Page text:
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    Sunday, September 25, 2022

    With NYC shelters overflowing, city putting up tents for migrants

    Cleiver Rodriguez, 24, poses for a portrait, Thursday, Sept. 15, 2022, in New York. Rodriguez, an immigrant from Venezuela, arrived to Manhattan in a bus sent by Texas Gov. Greg Abbott and is thankful for a free ride to New York. (AP Photo/Julia Nikhinson)
    President Joe Biden listens as Federal Emergency Management Agency Administrator Deanne Criswell, second from left, speaks during a visit to the FEMA Region 2 office in New York, Thursday, Sept. 22, 2022. New York Gov. Kathy Hochul, second from right, and New York City mayor Eric Adams, right, listen. (AP Photo/Evan Vucci)

    New York City is establishing new triage centers in tents to handle the recent influx of migrants who are adding to already crowded shelters that have been strained for months.

    Mayor Eric Adams said the city would open two new "Humanitarian Emergency Response and Relief Centers," to house asylum seekers who can't find other places to stay "for approximately 24 to 96 hours," according to a Thursday announcement. People might stay longer "depending on the situation," the release said.

    To deal with overcrowding in the city's shelters, New York had set up temporary shelters in hotels and other buildings to house thousands of migrants, many of whom were bused to the East Coast in recent weeks by the Republican governors of Texas and Arizona. But the mayor says he expects many more thousands of migrants to arrive each week to a city that he said last week had hit a "breaking point."

    Anticipating the surge, the city distributed photos of what some of the tents could look like - massive white tents with dozens of orange cots that represented past humanitarian aid centers. A city spokesperson confirmed single adults would be housed in the tents, while families would be placed in a different setup, though she didn't elaborate on what the structures for families would look like. Most of the recently arrived migrants are families.

    One of the centers will be in Orchard Beach in the Bronx, which will serve single adults and be operated by the city's public hospital system. The other location hasn't been determined. Buses that arrive at the Port Authority will be re-directed to the centers and "asylum-seekers who want them will be provided with settlement options, as well as immediate health, safety, and legal information," the release said. "The additional assessment time will ensure asylum seekers understand their options and can get to their desired destination quickly and smoothly."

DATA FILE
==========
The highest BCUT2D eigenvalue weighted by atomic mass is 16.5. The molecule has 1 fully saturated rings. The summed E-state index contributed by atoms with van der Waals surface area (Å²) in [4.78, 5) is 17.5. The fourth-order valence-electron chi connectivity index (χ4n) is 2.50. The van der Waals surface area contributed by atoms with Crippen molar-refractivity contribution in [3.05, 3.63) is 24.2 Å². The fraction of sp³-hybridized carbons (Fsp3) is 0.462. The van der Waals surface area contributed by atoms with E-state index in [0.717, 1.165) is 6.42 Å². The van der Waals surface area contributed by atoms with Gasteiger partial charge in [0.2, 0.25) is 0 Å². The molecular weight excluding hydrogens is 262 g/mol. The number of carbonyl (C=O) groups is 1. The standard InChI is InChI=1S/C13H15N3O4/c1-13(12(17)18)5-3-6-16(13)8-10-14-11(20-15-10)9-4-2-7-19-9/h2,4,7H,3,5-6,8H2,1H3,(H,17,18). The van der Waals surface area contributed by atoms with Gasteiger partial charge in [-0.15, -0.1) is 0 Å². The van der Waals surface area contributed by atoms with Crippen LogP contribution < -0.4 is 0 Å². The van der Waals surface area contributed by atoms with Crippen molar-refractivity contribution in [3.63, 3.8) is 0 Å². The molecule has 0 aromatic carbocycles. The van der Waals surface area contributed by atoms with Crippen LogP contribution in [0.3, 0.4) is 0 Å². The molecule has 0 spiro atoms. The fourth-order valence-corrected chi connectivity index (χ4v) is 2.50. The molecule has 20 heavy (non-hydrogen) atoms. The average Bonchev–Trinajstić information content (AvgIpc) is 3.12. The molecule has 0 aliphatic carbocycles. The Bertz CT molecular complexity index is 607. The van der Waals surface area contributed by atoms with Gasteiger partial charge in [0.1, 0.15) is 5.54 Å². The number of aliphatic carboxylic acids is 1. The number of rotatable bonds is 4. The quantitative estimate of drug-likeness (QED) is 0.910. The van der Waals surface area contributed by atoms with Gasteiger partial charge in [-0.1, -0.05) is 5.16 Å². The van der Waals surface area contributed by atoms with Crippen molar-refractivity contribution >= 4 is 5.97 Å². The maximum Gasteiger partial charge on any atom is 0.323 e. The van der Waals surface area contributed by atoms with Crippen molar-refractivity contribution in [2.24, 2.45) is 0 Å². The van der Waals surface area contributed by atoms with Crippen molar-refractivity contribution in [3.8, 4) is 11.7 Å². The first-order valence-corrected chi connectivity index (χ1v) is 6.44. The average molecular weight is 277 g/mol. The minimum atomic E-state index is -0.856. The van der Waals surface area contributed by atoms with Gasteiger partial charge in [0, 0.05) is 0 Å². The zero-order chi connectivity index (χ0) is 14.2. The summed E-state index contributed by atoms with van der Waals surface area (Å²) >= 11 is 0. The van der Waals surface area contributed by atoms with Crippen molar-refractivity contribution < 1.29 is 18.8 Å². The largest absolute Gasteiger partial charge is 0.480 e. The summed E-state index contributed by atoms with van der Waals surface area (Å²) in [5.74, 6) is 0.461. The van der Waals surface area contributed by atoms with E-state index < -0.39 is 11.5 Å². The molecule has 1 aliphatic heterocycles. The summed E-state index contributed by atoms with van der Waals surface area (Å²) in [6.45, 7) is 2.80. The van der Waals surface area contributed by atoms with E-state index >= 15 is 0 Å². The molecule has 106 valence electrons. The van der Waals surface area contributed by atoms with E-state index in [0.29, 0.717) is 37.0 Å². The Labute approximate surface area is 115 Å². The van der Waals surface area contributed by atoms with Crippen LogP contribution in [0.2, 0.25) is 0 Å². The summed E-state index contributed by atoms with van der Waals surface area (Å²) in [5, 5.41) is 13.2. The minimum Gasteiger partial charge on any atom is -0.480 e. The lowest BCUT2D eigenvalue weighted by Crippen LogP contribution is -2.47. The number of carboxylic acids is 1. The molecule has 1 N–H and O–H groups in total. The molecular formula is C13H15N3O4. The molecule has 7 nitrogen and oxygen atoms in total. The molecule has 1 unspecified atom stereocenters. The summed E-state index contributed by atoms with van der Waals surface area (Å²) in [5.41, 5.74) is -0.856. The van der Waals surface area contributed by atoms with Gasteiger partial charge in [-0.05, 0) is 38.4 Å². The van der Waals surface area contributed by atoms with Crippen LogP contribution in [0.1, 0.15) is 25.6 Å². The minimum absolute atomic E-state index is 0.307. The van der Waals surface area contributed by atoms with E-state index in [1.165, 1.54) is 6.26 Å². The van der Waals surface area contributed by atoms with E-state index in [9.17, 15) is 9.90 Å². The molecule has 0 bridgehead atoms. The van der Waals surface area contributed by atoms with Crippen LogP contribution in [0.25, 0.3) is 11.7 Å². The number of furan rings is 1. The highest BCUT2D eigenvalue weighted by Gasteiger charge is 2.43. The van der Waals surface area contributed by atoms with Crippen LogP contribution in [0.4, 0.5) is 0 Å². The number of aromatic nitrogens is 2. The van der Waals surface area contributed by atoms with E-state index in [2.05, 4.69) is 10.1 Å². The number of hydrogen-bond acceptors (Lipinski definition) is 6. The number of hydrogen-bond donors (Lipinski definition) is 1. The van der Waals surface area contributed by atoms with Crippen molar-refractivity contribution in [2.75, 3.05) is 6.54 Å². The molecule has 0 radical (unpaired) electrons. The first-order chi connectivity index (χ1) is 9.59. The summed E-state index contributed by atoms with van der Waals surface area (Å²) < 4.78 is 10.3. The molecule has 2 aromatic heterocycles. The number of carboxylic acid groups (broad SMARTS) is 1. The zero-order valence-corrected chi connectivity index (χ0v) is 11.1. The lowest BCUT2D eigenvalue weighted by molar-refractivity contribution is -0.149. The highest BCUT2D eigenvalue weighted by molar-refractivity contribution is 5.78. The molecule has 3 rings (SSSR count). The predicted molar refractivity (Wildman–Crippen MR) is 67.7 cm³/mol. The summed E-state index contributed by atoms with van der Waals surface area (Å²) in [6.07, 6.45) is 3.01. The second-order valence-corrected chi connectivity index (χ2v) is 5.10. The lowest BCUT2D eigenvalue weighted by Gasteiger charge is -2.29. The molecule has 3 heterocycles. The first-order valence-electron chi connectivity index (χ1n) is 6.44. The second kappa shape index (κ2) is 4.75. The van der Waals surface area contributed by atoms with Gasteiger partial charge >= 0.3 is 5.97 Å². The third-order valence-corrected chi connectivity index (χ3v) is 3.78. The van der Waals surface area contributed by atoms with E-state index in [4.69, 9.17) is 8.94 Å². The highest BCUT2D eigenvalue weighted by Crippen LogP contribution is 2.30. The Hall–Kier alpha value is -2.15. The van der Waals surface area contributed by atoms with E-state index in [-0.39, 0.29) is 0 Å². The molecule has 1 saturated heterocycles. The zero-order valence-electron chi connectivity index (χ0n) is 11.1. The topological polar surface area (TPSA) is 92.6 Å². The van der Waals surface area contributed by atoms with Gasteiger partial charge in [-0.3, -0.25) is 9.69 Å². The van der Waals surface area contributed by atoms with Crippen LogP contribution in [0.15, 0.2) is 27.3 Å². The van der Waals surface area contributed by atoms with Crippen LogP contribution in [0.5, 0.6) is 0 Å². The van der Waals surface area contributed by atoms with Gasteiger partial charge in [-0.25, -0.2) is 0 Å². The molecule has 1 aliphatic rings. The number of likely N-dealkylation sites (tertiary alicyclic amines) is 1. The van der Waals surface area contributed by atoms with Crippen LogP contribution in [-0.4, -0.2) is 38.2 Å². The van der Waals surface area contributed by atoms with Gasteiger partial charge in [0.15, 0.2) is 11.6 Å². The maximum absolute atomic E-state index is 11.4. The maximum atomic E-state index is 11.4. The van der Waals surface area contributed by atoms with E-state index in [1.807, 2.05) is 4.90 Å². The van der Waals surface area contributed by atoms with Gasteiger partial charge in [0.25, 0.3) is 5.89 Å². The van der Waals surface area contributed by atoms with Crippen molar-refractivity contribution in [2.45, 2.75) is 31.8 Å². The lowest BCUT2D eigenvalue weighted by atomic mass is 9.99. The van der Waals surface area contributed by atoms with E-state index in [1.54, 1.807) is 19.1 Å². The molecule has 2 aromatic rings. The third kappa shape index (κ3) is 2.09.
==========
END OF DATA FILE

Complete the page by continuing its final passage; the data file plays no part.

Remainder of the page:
In a joint statement, the advocacy groups Legal Aid and Coalition for the Homeless said they were "deeply concerned with any scenario in which families with children would be relegated to congregate settings." They warned that such setups can be dangerous for families, and "is already subject to legal prohibitions."

    The groups said they are still looking to work with city officials to establish what they called "a viable solution that satisfies New York's legal and moral obligation to provide safe and adequate shelter to all who seek it, including asylum seekers."

    Both New York City and the state are subject to a Right to Shelter mandate, based on a 1979 court order by the state Supreme Court. Under it, anyone who arrives at one of the city's five shelter intake centers is guaranteed a right to shelter. Typically, people are temporarily placed in shelter for up to 10 days as workers assess whether they have somewhere else to stay, such as with a friend or family member.

    A portion of the over 11,000 migrants who have recently arrived to New York City have been moved out of the shelter system. At least 8,500 migrants, most of them families, are currently being sheltered within one of the city's five shelter systems.

    Brendan McGuire, Adams' chief counsel, said last week that the city is reassessing practices related to the right to shelter, though he declined to say which specific practices the city might change.

    Adams also said last week that the influx of migrants seeking asylum was "unprecedented" after around 60 men weren't initially admitted to a shelter early that week. The men were provided shelter early the next morning, Adams said.

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